Mahayana teaches that all things are embryos of the Buddha; they are embryos of the Tathagata, the complete.
All things are formed out of the same energy; vajra is immanent in everything.
Thus also the fourth body (subtle body) of the Buddha is a manifestation of the lightening power in the form of bliss; it is vajrasattva or ananda—bliss. (Nietzsche: “Since all pleasure wants eternity, wants deep, deep eternity.”)
In this state of bliss and in the form of vajra the tathagata embraces its Sakti.
This is the eternal cohabitation of the god with its female form, its offspring, its emanation, its matter.
This belief occurs above all in Shivaism.
The worshiped god is Siva, the many-armed.
He is the hunter on the mountains, the lightening, the hidden power of creation. He is purely contemplative.
His spouse is Sakti, the emanation of power, the active creative power.
This idea corresponds to an old Upanishad concept of purusha and prakriti. (Siva and Sakti = purusha; and prakriti = linga and yoni.)
Siva is also conceived and portrayed in images of worship as Siva-bindu (bindu = point), that is, as the latent point-shaped power of creation.
Surrounding Siva-bindu, around the center, rests the Sakti in the shape of a wheel or cakra. This is the primal form of the mandala.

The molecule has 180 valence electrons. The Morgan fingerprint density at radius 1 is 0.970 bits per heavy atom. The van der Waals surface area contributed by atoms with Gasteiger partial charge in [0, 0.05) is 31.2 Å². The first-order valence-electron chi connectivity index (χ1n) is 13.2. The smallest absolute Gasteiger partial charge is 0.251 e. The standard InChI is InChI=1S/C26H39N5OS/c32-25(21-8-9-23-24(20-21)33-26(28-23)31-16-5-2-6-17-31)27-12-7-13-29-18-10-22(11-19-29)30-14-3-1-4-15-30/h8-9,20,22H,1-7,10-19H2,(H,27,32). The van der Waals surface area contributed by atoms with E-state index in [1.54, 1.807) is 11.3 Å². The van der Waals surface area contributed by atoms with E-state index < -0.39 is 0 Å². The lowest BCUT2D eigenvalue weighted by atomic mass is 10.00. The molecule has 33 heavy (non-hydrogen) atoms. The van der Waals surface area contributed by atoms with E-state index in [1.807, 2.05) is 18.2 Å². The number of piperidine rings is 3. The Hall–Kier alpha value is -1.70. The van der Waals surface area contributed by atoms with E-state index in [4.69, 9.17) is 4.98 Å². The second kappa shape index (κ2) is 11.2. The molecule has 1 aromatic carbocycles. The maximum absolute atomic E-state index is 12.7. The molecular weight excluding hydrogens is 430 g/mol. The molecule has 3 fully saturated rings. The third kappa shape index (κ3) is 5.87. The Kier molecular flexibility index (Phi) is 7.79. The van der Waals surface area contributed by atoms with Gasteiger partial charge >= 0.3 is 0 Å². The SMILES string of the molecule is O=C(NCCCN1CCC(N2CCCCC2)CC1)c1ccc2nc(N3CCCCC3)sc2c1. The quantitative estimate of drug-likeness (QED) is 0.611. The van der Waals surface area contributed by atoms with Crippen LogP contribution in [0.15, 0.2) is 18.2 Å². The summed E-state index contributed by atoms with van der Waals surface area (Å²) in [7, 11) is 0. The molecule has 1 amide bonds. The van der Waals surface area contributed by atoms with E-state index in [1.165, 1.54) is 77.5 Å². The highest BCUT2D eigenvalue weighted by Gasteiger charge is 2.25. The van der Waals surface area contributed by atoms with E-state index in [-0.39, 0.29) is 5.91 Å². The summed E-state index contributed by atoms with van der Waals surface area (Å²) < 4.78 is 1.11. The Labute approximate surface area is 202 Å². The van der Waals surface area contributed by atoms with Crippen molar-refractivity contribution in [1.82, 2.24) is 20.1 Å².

Such a cakra is also called a padma-lotus.
To this relate the mystical syllables Om mani padme hum, which are best translated as something like: “Oh, by the gem in the lotus.”
They mean the highest perfection and the first beginning at the same time.
Contained therein is everything that can be said.
For us such speculations are the ultimate point at which one may arrive, whereas for the Indian they are simply the starting point, or point of departure.
He begins with the internal, whereas we constantly live in the external.
The visible world is for him Maya, appearance, illusion, Maya-Sakti, that is, the product of Sakti.
Consciousness is Maya, a veil which consists of the projection of earlier experience (samskaras).
The tabula rasa of childlike consciousness is predetermined through the experience of foresight—through the collective unconscious, we would say.
But the Indian says: Sakti has consciousness in itself. (Herein lies a key to the inconceivable.)
The first childhood dreams contain the samskaras, the archetypes.
It is thus in no way surprising that we find obvious cakras or mandalas in children’s drawings.
Small children are very old; later on we soon grow younger.
In our middle age we are youngest, precisely at the time when we have completely or almost completely lost contact with the collective unconscious, the samskaras.
We grow older again only as with the mounting years we remember the samskaras anew. ~Carl Jung, Kundalini Yoga Seminar, Pages 73-74.